or  
MATH181A  Calculus I 
MATH182A  Calculus II 
or  
MATH171 
Calculus A
This is the first course in a threecourse sequence (COSMATH171, 172, 173). This course includes a study of functions, continuity, and differentiability. The study of functions includes the exponential, logarithmic, and trigonometric functions. Limits of functions are used to study continuity and differentiability. The study of the derivative includes the definition, basic rules, and implicit differentiation. Applications of the derivative include optimization and relatedrates problems.

MATH172 
Calculus B
This is the second course in threecourse sequence (COSMATH171, 172, 173). The course includes Riemann sums, the Fundamental Theorem of Calculus, techniques of integration, and applications of the definite integral. The techniques of integration include substitution and integration by parts. The applications of the definite integral include areas between curves, and the calculation of volume.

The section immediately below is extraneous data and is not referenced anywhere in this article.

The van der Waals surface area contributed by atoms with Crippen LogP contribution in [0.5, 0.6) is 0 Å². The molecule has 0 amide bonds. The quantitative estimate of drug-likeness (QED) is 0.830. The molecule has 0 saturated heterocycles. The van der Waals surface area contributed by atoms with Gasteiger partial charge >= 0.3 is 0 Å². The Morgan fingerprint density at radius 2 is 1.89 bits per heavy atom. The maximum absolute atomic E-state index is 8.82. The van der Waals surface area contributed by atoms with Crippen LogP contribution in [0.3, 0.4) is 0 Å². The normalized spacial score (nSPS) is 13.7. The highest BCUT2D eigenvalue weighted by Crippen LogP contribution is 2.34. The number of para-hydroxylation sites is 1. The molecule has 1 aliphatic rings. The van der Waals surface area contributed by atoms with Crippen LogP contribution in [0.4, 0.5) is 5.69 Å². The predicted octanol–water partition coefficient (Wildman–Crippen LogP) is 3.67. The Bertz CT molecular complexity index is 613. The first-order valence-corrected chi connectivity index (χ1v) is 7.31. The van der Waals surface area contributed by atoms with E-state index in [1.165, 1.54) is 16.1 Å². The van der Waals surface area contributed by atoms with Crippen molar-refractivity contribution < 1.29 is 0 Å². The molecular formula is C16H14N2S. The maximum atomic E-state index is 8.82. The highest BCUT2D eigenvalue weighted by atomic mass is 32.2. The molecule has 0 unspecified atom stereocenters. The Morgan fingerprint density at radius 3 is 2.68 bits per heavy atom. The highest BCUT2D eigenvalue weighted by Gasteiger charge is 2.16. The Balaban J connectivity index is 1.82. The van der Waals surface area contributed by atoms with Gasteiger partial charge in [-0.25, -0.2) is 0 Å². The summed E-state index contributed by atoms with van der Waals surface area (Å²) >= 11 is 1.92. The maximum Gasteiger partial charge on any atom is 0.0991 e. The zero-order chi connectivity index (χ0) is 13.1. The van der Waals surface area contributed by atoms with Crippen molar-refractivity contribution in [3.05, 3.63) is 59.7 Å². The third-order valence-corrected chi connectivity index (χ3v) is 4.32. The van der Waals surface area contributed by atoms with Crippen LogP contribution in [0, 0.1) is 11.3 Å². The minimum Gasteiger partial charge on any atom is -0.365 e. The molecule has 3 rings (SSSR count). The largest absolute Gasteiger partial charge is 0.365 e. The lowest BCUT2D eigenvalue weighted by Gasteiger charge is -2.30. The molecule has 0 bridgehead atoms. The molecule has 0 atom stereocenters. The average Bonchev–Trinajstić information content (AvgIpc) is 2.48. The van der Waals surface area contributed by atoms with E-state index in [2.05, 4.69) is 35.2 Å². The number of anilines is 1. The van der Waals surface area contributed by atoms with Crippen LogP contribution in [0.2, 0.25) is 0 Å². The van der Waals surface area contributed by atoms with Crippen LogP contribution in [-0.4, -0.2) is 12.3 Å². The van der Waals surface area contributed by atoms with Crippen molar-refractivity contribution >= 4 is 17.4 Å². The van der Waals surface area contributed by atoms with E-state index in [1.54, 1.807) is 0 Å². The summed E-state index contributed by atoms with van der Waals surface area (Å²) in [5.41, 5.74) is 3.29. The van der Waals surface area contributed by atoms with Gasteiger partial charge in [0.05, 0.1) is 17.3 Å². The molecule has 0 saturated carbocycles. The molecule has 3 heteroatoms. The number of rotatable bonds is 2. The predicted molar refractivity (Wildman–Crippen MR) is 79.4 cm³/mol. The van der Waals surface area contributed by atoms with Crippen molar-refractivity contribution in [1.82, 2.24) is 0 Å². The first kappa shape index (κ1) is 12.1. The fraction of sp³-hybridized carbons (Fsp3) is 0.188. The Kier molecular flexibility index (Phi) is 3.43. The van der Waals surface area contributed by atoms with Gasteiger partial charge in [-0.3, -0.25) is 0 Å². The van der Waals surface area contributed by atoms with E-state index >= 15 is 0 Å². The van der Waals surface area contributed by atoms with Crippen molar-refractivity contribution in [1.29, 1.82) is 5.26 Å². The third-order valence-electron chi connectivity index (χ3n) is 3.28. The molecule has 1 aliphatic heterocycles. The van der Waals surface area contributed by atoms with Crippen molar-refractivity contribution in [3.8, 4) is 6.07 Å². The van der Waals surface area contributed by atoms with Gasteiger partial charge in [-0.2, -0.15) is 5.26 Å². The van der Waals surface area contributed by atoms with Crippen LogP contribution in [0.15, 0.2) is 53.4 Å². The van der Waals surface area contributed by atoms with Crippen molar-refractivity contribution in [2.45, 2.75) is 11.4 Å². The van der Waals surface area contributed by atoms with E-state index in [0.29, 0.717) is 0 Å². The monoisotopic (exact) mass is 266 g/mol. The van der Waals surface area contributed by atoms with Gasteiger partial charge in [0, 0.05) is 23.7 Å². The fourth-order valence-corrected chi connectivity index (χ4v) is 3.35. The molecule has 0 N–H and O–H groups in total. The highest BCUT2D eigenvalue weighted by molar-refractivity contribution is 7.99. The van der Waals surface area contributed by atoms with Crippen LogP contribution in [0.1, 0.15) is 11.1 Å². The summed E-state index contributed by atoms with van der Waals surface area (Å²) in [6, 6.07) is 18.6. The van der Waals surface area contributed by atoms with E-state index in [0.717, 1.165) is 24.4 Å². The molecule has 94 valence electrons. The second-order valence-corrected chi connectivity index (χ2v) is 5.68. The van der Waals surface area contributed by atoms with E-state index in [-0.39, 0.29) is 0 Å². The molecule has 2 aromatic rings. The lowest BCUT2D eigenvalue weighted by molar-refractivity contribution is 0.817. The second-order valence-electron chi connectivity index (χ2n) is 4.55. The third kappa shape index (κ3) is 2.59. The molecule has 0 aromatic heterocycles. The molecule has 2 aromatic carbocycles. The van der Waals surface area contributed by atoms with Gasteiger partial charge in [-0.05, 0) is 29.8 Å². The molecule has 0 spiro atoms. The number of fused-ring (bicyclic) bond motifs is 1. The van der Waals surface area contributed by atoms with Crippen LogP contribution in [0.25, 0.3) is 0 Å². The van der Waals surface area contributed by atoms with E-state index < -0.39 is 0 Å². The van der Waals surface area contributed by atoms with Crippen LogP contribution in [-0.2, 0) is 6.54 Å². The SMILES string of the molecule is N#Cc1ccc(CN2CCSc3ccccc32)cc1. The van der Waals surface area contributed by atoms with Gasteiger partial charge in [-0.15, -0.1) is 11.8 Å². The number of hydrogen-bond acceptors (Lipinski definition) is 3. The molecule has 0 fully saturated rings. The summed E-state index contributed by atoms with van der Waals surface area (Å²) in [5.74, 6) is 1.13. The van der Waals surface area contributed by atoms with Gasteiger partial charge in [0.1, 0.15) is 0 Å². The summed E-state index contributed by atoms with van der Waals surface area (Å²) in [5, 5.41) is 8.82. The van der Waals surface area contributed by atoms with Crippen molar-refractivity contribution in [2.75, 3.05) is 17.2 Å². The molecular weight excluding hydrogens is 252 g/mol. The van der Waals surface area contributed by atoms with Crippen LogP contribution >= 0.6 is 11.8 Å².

MATH173 
Calculus C
This is the third course in threecourse sequence (COSMATH171, 172, 173). The course includes sequences, convergence and divergence of series, representations of functions by infinite series, curves defined by parametric equations, and polar coordinates. Also included are applications of calculus to curves expressed in parametric and polar form.

Electives  
Choose five of the following:  
MATH251 
Probability and Statistics I
This course introduces sample spaces and events, axioms of probability, counting techniques, conditional probability and independence, distributions of discrete and continuous random variables, joint distributions (discrete and continuous), the central limit theorem, descriptive statistics, interval estimation, and applications of probability and statistics to realworld problems. A statistical package such as Minitab or R is used for data analysis and statistical applications.